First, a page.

We use cookies to provide you with a better experience. If you continue to use this site, we'll assume you're happy with this. Alternatively, click here to find out how to manage these cookies

hide cookie message
80,259 News Articles

Plea hearing delayed again for Jobs' home break-in suspect

The suspect is accused of stealing electronic devices from the late Apple CEO's Palo Alto home

The plea hearing for the man accused of breaking into the home of the late Steve Jobs has been delayed by a month on request of his lawyer.

Dressed in an olive-green prison jumpsuit, Kariem McFarlin, 35, stood as his lawyer asked Palo Alto Superior Court Judge Thang Nguyen Barrett for more time. The judge accepted the request. At a hearing last month, the lawyer won a similar extension.

"More information is available," James Kellenberger, McFarlin's lawyer, told reporters outside of the courtroom. "The DA [district attorney] is reviewing the case with other DAs and we are considering all his options."

Police allege that on the evening of July 17, McFarlin broke into the Palo Alto, California, home of the late Jobs. The house was unoccupied at the time as it was undergoing renovation.

McFarlin stole iPads, iPods, iMac computers and a number of other objects including a wristwatch, jewelry and Jobs' wallet, which contained the late Apple CEO's driver's license, according to police.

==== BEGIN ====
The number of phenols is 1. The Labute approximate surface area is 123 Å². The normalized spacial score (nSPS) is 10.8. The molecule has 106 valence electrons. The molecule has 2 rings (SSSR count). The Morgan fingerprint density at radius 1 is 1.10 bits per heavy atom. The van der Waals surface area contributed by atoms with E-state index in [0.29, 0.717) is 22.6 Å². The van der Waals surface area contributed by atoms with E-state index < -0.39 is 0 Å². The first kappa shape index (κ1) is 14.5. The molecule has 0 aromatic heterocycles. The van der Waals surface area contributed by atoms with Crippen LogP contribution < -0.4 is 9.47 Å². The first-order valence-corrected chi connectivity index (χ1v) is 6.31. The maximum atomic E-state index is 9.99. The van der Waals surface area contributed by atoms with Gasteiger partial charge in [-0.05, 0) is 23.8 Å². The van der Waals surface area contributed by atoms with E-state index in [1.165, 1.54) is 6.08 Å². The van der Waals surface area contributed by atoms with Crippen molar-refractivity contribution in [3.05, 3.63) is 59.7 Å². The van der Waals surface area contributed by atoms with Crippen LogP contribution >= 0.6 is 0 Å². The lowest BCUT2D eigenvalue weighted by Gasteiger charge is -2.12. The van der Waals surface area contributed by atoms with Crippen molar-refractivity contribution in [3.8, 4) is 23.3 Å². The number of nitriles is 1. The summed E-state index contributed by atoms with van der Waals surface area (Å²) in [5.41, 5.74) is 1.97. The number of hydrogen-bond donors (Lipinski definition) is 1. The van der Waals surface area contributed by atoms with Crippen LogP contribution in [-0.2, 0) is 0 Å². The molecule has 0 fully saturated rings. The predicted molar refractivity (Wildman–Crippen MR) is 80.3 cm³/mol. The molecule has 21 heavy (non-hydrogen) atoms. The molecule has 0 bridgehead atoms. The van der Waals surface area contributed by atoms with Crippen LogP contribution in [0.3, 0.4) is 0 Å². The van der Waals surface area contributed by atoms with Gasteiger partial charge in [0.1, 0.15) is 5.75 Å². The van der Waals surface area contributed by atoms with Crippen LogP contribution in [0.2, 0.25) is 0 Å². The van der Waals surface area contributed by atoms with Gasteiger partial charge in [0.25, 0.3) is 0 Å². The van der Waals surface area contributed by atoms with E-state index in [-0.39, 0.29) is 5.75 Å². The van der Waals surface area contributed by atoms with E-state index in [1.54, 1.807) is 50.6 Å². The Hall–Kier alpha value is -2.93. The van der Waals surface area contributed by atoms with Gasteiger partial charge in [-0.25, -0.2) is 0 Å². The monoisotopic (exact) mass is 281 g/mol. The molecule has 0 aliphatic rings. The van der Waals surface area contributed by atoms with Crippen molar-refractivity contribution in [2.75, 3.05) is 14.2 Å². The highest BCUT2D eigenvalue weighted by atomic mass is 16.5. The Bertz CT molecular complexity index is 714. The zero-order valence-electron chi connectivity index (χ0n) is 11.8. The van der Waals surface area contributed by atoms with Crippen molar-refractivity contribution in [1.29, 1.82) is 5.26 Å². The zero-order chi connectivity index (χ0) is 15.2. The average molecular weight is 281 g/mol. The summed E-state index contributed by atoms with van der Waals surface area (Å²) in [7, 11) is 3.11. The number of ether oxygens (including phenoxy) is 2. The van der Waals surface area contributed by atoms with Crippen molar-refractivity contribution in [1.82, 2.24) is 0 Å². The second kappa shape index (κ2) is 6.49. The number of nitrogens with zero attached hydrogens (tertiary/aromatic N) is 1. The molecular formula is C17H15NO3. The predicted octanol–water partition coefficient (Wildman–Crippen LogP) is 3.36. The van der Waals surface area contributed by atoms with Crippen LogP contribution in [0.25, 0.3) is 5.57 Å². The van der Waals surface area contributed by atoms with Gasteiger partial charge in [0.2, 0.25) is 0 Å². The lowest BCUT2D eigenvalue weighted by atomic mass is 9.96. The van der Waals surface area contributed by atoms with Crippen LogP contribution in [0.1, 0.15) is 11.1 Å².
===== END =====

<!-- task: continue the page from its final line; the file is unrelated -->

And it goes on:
McFarlin was arrested in early August after the stolen devices were tracked to an apartment in Alameda, near Oakland on the other side of the San Francisco Bay. McFarlin was living in the apartment at the time.

Detectives from the Rapid Enforcement Allied Computer Team (REACT), a San Jose-based organization formed by local, state and federal law enforcement agencies that specializes in computer-related crimes, had managed to pinpoint the location of the devices with help from Apple, which monitored them when they connected to iTunes servers.

The Internet connection the stolen devices used was traced to the Alameda address, according to the police.

Police say McFarlin admitted during questioning to breaking into the home by climbing over the builders' scaffolding and finding a spare key for the house in the garage.

In explaining his actions, investigators say McFarlin said he had money problems and had taken to breaking into houses. He wrote a single-page letter of apology admitting he had burglarized Steve Jobs' house and stolen property, but had done so because he was desperate.

He is scheduled to appear again in court on Nov. 21.

Martyn Williams covers mobile telecoms, Silicon Valley and general technology breaking news for The IDG News Service. Follow Martyn on Twitter at @martyn_williams. Martyn's e-mail address is [email protected]


IDG UK Sites

Moto G2 (2014) vs Moto E comparison review: New Moto G is worth the extra cash

IDG UK Sites

Is Apple losing confidence in itself?

IDG UK Sites

Oculus Rift 'Crescent Bay' prototype hands-on: it's an amazing experience

IDG UK Sites

How (and where) to buy an iPhone 6 or iPhone 6 Plus in the UK. Plus: What to do if you pre-ordered...